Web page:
Corporate Sport Sponsorship and Stock Returns

/Corporate Sport Sponsorship and Stock Returns

Corporate Sport Sponsorship and Stock Returns

By | 2017-08-18T17:07:50+00:00 September 16th, 2015|Uncategorized|2 Comments

The NFL is back!!!

Unfortunately, the Eagles may need a new kicker…and now we have to listen to Wes talk trash about the Cowboys victory around the office. Tragic!

In the spirit of the new NFL season, I figured it was a good time to highlight a newer paper titled “Corporate Sport Sponsorship and Stock Returns: Evidence from the NFL” written by Assaf Eisdorfer and Elizabeth Kohl. Versions of the paper can be found here and here.

Here is the abstract:

Most of the home stadiums/arenas of major-sport teams in the U.S. are sponsored by large publicly traded companies. Using NFL data we find that stock returns to the sponsoring firms are affected by the outcomes of games played in their stadiums. For example, the mean difference between next-day abnormal returns after a win and after a loss of the home team is 50 basis points for Monday night games and 82 basis points for post-season elimination games. Evidence suggests that this effect is partially driven by investor sentiment. The next-day abnormal return is further carried to subsequent days, providing profitable trading strategies.

Here is an interesting table from the paper:

Corporate sport sponsorships and stock returns

The results are hypothetical results and are NOT an indicator of future results and do NOT represent returns that any investor actually attained. Indexes are unmanaged, do not reflect management or trading fees, and one cannot invest directly in an index. Additional information regarding the construction of these results is available upon request.

Is this a tradeable strategy?

Possibly, but I would not want to bet my own capital based on the outcome of a previous football game.

However, I am happy football is back!!!

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About the Author:

Jack Vogel
Jack Vogel, Ph.D., conducts research in empirical asset pricing and behavioral finance, and is a co-author of DIY FINANCIAL ADVISOR: A Simple Solution to Build and Protect Your Wealth. His dissertation investigates how behavioral biases affect the value anomaly. His academic background includes experience as an instructor and research assistant at Drexel University in both the Finance and Mathematics departments, as well as a Finance instructor at Villanova University. Dr. Vogel is currently a Managing Member of Alpha Architect, LLC, an SEC-Registered Investment Advisor, where he heads the research department and serves as the Chief Financial Officer. He has a PhD in Finance and a MS in Mathematics from Drexel University, and graduated summa cum laude with a BS in Mathematics and Education from The University of Scranton.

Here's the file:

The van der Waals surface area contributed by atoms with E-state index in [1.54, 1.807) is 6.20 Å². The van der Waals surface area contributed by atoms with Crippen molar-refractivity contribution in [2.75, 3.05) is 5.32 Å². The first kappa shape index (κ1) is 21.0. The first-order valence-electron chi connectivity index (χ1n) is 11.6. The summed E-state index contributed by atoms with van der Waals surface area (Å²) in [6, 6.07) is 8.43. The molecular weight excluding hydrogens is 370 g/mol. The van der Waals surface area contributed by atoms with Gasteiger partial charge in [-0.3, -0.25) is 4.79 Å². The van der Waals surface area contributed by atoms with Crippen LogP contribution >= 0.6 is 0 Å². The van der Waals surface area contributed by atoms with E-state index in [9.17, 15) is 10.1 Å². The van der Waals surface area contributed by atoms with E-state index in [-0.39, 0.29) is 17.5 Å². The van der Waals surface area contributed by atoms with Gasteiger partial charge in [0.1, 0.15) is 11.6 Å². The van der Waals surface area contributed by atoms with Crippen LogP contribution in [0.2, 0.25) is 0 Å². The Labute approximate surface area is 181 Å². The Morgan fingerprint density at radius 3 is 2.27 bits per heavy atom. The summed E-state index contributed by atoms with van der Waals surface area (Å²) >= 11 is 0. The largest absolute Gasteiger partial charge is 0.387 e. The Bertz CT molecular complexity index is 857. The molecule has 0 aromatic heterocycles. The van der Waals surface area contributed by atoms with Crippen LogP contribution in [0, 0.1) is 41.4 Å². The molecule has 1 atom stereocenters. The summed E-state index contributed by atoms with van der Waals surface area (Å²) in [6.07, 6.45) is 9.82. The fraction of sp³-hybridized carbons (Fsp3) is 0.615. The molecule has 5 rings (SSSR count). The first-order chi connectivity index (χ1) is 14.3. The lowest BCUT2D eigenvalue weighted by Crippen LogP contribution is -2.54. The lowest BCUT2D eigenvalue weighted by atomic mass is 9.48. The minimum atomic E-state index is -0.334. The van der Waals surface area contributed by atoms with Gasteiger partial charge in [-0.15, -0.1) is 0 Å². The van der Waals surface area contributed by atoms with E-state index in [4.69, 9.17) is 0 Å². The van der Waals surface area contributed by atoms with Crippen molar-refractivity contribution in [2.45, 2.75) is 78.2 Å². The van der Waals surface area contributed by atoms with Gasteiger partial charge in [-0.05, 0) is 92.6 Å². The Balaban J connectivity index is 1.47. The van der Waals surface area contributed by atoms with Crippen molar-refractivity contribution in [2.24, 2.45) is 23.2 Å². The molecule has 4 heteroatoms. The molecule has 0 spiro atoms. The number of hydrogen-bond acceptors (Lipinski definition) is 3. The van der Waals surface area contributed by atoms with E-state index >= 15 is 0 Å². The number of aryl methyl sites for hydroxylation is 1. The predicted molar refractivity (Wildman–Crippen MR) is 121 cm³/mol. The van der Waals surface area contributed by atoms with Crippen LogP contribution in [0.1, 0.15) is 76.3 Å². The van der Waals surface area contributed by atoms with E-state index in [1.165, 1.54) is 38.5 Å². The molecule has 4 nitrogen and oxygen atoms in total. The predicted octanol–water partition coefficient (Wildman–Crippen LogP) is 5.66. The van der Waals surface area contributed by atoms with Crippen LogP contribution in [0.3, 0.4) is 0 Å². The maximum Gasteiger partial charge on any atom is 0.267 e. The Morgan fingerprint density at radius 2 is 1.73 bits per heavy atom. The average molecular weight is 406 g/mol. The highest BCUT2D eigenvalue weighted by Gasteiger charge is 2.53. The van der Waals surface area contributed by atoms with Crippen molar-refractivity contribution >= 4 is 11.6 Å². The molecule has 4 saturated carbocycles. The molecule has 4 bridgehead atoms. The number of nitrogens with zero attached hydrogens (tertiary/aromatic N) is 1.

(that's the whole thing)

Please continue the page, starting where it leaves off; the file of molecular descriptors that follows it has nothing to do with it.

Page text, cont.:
1. Michael Milburn September 16, 2015 at 8:09 pm

    Interesting. They state: “When all home games are included in the sample, the results do not indicate any abnormal return after wins or losses.”

    For high visibility games, if returns are related to free national brand advertising/exposure, it would seem the result should be stronger for a home team playoff win when they have another future home playoff game, and less for a home team win when they don’t have another home playoff game. Similarly, some home teams that lose wouldn’t have had another home playoff game anyway, so a home team loss might be expected to have a greater/lesser impact depending on this. I can’t tell if they addressed this, but to the degree that the returns are influenced by the free add’l advertising/exposure, it would seem that the returns would be dependent upon where “next week’s” home playoff game is expected to be played (and co-dependent upon whether a top seed wins/loses potentially changing the future venue). Similarly conference championship games might be expected to have less impact than semi-final playoff games because the next game played will be superbowl, so there is not future expected free home field exposure.

    • Jack Vogel
      Jack Vogel, PhD September 16, 2015 at 11:33 pm

      Interesting points!

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